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Marvin Haines

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  1. Light-of-Truth, you make some good points. I will reconsider and likely rewrite this introduction. I was already thinking it had some problems, like the order of the paragraphs and its assumption that the reader was already acquainted with the Theory. I'll also post some of my drawings. Here's an unfinished sketch for now. I did it awhile ago, when I was still getting used to digital painting, and I plan to redraw it.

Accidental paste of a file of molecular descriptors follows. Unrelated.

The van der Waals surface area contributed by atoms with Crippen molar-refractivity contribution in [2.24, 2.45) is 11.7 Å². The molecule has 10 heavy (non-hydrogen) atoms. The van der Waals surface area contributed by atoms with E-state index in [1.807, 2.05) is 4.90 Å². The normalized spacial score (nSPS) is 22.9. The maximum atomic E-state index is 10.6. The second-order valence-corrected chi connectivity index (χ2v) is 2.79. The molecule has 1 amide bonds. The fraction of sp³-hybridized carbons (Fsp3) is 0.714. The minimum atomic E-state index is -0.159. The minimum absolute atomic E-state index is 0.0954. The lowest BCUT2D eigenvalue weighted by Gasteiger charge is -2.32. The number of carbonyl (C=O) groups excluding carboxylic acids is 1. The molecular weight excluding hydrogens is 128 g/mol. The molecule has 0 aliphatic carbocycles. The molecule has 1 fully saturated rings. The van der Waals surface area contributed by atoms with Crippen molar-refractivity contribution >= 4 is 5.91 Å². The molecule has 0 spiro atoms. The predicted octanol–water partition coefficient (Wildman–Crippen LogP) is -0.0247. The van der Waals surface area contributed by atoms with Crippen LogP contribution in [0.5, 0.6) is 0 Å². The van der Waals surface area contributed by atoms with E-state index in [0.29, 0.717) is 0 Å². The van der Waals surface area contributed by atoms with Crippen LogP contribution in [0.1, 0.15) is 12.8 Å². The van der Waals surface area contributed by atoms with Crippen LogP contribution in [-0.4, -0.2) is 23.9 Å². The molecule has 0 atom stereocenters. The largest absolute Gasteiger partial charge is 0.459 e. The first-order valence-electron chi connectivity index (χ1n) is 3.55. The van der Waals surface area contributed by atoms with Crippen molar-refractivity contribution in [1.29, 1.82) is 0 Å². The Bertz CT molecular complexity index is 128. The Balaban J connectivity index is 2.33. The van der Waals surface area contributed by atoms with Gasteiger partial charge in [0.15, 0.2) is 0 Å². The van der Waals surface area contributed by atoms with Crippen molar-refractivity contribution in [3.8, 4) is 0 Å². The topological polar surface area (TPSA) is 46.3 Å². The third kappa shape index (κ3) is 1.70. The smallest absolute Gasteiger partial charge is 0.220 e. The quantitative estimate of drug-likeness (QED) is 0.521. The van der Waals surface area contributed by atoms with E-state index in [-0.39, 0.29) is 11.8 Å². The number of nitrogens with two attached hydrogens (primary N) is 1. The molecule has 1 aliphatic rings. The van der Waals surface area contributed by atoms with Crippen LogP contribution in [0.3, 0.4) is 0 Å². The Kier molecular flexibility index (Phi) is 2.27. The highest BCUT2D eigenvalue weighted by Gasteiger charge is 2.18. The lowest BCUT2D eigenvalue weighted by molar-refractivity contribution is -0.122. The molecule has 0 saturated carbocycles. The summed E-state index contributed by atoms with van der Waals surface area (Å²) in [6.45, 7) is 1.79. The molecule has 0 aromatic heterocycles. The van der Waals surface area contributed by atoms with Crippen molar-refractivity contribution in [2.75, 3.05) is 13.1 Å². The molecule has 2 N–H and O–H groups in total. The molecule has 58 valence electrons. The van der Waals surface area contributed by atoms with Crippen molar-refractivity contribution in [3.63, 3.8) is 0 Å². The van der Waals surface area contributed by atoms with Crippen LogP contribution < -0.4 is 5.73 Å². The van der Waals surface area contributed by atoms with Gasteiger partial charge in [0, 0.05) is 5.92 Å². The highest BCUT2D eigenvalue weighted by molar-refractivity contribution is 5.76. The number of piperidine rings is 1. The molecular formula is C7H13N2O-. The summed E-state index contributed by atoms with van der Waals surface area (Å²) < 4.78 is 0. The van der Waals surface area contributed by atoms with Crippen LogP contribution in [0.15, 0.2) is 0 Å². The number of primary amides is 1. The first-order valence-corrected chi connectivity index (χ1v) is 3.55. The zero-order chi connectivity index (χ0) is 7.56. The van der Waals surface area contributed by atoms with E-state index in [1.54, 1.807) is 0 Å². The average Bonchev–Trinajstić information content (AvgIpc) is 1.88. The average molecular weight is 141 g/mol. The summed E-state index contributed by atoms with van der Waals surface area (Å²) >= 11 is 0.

2. Thank you so much, Eric!! It's wonderful to hear back from you! I've made a lot more progress on my stories and artwork, and would love to share them with you. Happy New Year!!